The Pros and Cons of Spermicidal Lubricant External Condoms

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A spermicide is any compound that can be used to kill sperm. They are used in many contraceptives and come in several forms, including spermicidal lubricant.

Woman holding a condom
Rattanakun Thongbun / EyeEm / Getty Images

External condoms with spermicidal lube used to be a pretty common option for safer sex. However, that began to change once people started to become aware of the potential dangers of nonoxynol-9 (N-9) use.

Many spermicides currently available in the United States contain N-9. Other spermicides and spermicidal microbicides are currently under development. Many are being designed to avoid the problems currently being seen with N-9 use.

This article looks at the pros and cons of using external condoms with spermicidal lubricant.

What Is Nonoxynol-9?

N-9 is basically a type of detergent. It disrupts the plasma membranes (outer barrier) of sperm and other cells. Most spermicide products in the U.S. contain the chemical N-9.

Scientists once believed N-9 to be effective at destroying sexually transmitted infection (STI) pathogens, including HIV, herpes, chlamydia, and gonorrhea, but current research no longer supports this theory.

Other commercial spermicides that contain N-9 are also detergents. These products have similar properties to N-9.

Hidden Dangers of N-9

Many people think that if a little bit of spermicide is good, then a lot of spermicide is bound to be better. However, that theory is actually incorrect.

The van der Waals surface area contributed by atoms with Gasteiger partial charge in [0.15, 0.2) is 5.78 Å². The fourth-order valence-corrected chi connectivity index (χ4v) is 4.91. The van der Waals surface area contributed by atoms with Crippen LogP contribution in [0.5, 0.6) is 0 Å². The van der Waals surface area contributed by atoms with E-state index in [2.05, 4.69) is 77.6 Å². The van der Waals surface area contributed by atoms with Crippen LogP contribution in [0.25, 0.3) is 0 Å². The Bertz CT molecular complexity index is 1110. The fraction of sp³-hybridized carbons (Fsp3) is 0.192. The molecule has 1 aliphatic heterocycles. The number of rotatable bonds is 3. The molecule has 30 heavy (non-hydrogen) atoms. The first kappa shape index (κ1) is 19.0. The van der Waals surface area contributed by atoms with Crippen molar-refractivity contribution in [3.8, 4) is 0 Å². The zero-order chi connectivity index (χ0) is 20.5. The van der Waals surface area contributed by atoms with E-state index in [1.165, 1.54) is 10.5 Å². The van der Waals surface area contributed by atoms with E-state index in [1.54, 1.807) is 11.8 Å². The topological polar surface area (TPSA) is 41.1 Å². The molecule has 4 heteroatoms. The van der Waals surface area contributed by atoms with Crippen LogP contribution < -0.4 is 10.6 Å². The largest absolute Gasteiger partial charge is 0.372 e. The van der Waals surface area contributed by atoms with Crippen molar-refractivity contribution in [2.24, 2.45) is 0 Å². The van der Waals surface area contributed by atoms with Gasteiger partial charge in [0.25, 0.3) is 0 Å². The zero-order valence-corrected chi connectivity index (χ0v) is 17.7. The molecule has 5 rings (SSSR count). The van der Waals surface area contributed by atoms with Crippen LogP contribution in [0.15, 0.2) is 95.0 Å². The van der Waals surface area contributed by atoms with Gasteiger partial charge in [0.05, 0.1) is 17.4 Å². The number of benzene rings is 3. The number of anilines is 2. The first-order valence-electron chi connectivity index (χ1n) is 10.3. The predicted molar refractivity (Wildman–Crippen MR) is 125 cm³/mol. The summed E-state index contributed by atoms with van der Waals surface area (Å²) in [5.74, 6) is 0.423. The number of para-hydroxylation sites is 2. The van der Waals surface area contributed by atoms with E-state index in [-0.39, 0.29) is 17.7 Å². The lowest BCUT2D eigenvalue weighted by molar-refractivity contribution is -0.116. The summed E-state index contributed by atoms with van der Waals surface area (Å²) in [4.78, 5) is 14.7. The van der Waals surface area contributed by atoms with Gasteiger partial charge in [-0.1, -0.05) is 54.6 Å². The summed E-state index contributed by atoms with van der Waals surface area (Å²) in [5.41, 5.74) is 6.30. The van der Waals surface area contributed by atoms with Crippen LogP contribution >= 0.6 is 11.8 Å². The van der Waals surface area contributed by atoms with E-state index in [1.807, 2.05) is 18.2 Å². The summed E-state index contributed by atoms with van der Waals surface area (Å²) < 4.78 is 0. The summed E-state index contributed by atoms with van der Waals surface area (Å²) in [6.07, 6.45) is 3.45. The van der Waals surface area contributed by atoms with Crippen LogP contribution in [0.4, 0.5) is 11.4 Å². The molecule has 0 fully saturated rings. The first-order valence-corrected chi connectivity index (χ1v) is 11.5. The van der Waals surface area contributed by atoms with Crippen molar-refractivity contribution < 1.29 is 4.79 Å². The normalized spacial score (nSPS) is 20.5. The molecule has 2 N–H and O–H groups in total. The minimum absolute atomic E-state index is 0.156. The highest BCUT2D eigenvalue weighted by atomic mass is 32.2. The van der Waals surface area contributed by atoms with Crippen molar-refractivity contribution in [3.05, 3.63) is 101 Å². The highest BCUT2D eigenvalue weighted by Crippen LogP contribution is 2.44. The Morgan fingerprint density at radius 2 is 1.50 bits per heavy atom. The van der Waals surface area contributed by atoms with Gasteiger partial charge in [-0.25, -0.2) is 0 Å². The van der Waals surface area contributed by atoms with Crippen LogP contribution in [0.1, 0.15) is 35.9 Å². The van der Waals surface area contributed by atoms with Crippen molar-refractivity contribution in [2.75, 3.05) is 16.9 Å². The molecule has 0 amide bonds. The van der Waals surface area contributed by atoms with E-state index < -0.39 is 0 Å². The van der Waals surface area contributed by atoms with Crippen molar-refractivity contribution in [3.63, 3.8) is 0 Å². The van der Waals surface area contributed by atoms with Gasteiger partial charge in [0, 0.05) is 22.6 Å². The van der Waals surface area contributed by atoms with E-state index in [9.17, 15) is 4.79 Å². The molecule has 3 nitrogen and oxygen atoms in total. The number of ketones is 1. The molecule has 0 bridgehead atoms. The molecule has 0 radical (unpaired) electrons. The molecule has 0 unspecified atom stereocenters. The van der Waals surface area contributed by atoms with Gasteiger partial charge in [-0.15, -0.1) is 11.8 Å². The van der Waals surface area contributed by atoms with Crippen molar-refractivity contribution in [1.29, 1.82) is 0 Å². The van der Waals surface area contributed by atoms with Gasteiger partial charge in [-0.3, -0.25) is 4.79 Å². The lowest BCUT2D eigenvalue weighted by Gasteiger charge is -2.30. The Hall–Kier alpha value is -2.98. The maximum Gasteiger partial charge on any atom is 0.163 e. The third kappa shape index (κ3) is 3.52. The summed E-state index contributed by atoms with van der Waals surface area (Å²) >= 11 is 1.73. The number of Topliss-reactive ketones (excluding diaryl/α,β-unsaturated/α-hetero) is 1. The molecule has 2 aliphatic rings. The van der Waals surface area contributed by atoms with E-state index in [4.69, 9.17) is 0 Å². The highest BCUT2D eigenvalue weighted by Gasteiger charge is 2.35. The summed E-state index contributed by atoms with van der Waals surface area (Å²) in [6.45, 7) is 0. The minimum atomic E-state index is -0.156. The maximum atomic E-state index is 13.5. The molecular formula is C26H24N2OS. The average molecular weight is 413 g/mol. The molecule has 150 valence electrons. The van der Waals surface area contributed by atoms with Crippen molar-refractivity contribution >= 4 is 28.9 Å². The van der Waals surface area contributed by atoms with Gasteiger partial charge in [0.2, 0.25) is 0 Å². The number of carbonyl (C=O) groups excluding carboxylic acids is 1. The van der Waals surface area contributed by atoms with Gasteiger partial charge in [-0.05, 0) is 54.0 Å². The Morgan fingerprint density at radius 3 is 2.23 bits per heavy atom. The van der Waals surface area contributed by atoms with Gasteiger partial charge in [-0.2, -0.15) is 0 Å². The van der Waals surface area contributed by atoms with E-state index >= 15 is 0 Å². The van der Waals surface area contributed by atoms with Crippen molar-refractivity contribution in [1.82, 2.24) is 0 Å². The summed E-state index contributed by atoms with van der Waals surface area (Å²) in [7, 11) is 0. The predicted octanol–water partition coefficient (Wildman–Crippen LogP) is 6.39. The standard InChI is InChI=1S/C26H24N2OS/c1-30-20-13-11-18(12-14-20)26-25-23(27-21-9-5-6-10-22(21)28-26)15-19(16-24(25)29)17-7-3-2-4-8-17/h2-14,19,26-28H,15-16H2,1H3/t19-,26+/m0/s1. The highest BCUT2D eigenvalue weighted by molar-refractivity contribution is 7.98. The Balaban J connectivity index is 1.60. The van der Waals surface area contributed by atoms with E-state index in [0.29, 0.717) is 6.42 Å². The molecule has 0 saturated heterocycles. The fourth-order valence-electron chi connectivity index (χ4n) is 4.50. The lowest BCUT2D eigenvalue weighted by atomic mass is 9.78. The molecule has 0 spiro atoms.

It turns out that many spermicides, when used in excess, can make sex more hazardous. They can actually increase your risk of acquiring or transmitting an STI.

When used frequently or in high amounts, N-9 causes inflammation of the vagina and cervix. It can also actually kill off layers of cells in the vaginal epithelium, the layers of skin cells that line the vagina. That damage increases susceptibility to infection by STIs and the likelihood of transmitting them.

Regular use of N-9 may increase your risk of HIV, herpes, and other STIs. Some people may experience problems with even infrequent use. It's also possible to have a sensitivity or allergy to spermicides containing N-9.

High Risk of STIs?

If you're using a diaphragm, cervical cap, or the Today Sponge for contraception and you're at high risk of sexually transmitted infections, talk to your healthcare provider about possible alternative forms of contraception.

N-9 and Safer Sex

Not everyone needs to worry about N-9. However, it's good to have other options for practicing safer sex. That's particularly true if you have frequent sex. It's also true for people who are at high risk of STIs.

If you have frequent sex, consider using non-lubricated external or internal condoms with your own N-9-free lubricant, or non-spermicidal external or internal condoms. This is particularly important if you have sexual intercourse more than once or twice a day.

Lubricant is an important component of safer sex. It's important to use the right kind, though, and one containing N-9 may not be right for you.